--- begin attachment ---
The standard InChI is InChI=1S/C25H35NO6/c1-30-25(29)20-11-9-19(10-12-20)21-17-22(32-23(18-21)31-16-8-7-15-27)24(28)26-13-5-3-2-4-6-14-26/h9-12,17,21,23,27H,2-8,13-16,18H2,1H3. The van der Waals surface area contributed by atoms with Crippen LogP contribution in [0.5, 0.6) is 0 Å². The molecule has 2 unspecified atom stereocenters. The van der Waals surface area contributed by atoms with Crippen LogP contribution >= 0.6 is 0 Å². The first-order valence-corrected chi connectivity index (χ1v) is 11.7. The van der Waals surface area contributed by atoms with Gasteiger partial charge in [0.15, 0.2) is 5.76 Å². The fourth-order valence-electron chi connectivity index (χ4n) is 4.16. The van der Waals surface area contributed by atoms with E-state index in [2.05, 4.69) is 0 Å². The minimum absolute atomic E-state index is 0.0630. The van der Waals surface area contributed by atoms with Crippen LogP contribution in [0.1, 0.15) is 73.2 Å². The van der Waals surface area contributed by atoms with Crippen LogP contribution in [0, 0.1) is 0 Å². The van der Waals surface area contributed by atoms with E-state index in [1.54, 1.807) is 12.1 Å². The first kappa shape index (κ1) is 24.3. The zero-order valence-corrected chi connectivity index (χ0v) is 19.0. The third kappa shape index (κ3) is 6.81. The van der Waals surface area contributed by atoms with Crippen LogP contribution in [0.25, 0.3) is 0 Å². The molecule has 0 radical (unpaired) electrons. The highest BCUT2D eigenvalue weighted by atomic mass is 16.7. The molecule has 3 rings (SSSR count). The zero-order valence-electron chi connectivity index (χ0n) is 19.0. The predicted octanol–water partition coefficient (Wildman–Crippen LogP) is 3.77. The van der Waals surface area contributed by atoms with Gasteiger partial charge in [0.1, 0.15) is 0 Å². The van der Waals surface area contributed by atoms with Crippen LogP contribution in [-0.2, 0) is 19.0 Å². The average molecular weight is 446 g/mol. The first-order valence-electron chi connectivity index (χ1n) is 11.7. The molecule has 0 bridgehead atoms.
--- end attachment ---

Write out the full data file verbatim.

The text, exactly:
The standard InChI is InChI=1S/C25H35NO6/c1-30-25(29)20-11-9-19(10-12-20)21-17-22(32-23(18-21)31-16-8-7-15-27)24(28)26-13-5-3-2-4-6-14-26/h9-12,17,21,23,27H,2-8,13-16,18H2,1H3. The van der Waals surface area contributed by atoms with Crippen LogP contribution in [0.5, 0.6) is 0 Å². The molecule has 2 unspecified atom stereocenters. The van der Waals surface area contributed by atoms with Crippen LogP contribution >= 0.6 is 0 Å². The first-order valence-corrected chi connectivity index (χ1v) is 11.7. The van der Waals surface area contributed by atoms with Gasteiger partial charge in [0.15, 0.2) is 5.76 Å². The fourth-order valence-electron chi connectivity index (χ4n) is 4.16. The van der Waals surface area contributed by atoms with E-state index in [2.05, 4.69) is 0 Å². The minimum absolute atomic E-state index is 0.0630. The van der Waals surface area contributed by atoms with Crippen LogP contribution in [0.1, 0.15) is 73.2 Å². The van der Waals surface area contributed by atoms with Crippen LogP contribution in [0, 0.1) is 0 Å². The van der Waals surface area contributed by atoms with E-state index in [1.54, 1.807) is 12.1 Å². The first kappa shape index (κ1) is 24.3. The zero-order valence-corrected chi connectivity index (χ0v) is 19.0. The third kappa shape index (κ3) is 6.81. The van der Waals surface area contributed by atoms with Crippen LogP contribution in [0.25, 0.3) is 0 Å². The molecule has 0 radical (unpaired) electrons. The highest BCUT2D eigenvalue weighted by atomic mass is 16.7. The molecule has 3 rings (SSSR count). The zero-order valence-electron chi connectivity index (χ0n) is 19.0. The predicted octanol–water partition coefficient (Wildman–Crippen LogP) is 3.77. The van der Waals surface area contributed by atoms with Gasteiger partial charge in [0.1, 0.15) is 0 Å². The van der Waals surface area contributed by atoms with Crippen LogP contribution in [-0.2, 0) is 19.0 Å². The average molecular weight is 446 g/mol. The first-order valence-electron chi connectivity index (χ1n) is 11.7. The molecule has 0 bridgehead atoms.